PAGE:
Friday, July 22, 2011

Why consider a vocation in the midst of a crisis?


It is not the policy of this blog to comment on the current difficulties being experienced by the Catholic church in Ireland - it is best left to other commentators. But, it would also be foolish for this blog not to comment on the crisis as it relates particularly to vocations. Put simply, the ongoing crisis of such proportion that it impacts very negatively on anyone considering a vocation to religious life or priesthood today. But, in the midst of it all, we need desperatley to consider the importance of ongoing call of God - who calls in good times and bad.

The church that we know and love has somehow survived these past two thousand years despite the actions of the sinners, like you and me, who have been part of it. The church will continue to survive hopefully a lot wiser and humbler - as a result of the transgressions of its leaders and followers.

The church and its people are not just survivors who grit their teeth in the face of either internal turmoil or external opposition. The church doesn't just survive - it lives. It lives because Jesus Christ lives in and through the church. In the midst of this present crisis we must humbly admit that we are the recipients of the graciousness and unconditional love of Jesus Christ who promised never to abandon his disciples: "And know that I am with you always; yes, to the end of time." (Matthew 28:10) The church has existed and lived these 2000 years because of God's grace manifested through the guidance of the Holy Spirit.

During these dark days I am often reminded of the words of Blessed John Paul II in Toronto during a World Youth Day event when he addressed the young people saying: "At difficult moments in the church's life, the pursuit of holiness becomes even more urgent. And holiness is not a question of age; it is a matter of living in the Spirit......We are not the sum of our weaknesses and failures; we are the sum of the Father's love for us and our real capacity to become the image of his Son."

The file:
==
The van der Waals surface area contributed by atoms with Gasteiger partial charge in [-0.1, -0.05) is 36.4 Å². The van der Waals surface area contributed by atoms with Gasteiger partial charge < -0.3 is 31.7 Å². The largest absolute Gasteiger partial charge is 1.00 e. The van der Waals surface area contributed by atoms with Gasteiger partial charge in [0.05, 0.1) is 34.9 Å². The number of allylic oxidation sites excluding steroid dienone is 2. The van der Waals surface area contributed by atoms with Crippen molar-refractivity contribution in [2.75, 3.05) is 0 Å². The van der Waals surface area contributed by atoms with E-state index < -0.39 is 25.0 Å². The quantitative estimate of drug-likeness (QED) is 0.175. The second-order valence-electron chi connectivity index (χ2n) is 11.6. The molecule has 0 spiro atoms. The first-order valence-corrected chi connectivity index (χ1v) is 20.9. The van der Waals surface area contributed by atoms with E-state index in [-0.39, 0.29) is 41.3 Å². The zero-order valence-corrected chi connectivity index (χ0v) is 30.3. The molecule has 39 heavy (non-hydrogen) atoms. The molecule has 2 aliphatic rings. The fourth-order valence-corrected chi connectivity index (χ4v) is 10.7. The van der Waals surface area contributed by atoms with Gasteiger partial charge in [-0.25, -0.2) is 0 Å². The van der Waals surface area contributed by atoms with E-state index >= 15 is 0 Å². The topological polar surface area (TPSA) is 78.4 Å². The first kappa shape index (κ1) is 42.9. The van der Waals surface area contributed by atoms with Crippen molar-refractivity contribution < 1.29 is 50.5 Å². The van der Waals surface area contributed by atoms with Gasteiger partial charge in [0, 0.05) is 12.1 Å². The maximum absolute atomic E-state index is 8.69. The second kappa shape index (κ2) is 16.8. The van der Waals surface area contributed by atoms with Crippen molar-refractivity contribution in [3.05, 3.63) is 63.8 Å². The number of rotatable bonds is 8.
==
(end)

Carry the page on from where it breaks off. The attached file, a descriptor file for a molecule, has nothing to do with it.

While many might argue that this is the worst time ever to consider a religious vocation, I see it as the most desirable time to discern life as a sister, brother, nun, priest and indeed Dominican. Here's a few reasons:

Firstly, God continues to call and invite people to a life of service and community, especially when the church faces and unprecedented crisis like the one we presently face. Our history proves this. In the middle of the great injustices of the Spanish Inquisition God called St Teresa of Avila to a life of mysticism and ultimately of reform of her Carmelite order; Saint Francis had a dream of rebuilding God's house and in response chose to live a life of radical simplicity through simplicity, prayer and penance - in stark contrast to the wealth and corruption of the twelfth century church. A couple of hundred years later when there was unrest in the church and a divided papacy Saint Catherine of Siena responded to God's call to live the Dominican life and later became a mediator for peace and the reunification of the papacy.

The church still benefits from the virtue of these heroic men and women and the many more like them who heard God's call and invitation to live a radical Gospel life in the midst of a church in turmoil. I am confident that with the help of God's grace that we will be telling similar stories in the future of today's heroic men and women who responded to the challenges of religious life.

Another reason to consider a religious vocation is that our church needs the creativity, idealism, faith and spirituality of a new generation. In the midst of our crisis the poor in our world continue to suffer from a lack of education, healthcare, social services. In a culture that suffers from inequalities, violence and disregard for human life, people need to hear the prophetic message of justice, peace and dignity. And in the middle of the crisis that the church now faces, people more than any other time in history need to hear the Gospel preached.

One further reason: the church needs more than just service. In a society that glamourises wealth, sex, power and money the church needs the continued witness of young people (and not so young) who are willing to give their all for holiness by living a life of chastity, obedience and poverty. Because we are a sacramental church we need priests to preach the Word with integrity and minister in times of joy and pain with sensitivity. When the world is plagued by polarization and division we need the hope for the Christian community that is inspired by people who come together to live and share their faith, values and mission.

By considering a religious vocation, there is nothing to lose. Why? Because all vocations are oriented towards holiness and a deepening of a relationship with God. I would continue to encourage people to consider religious life for the sheer joy that it can bring. Of course there are challenges and sacrifices but there is a deep consolation in knowing that you are following God's will or plan for you and that you are making a significant contribution to the life of the church and those that you live with and serve.

These are definitely trying times for the church especially in Ireland. But they are not the first, nor will they be the last. Keep on considering your vocation - and do not be afraid.

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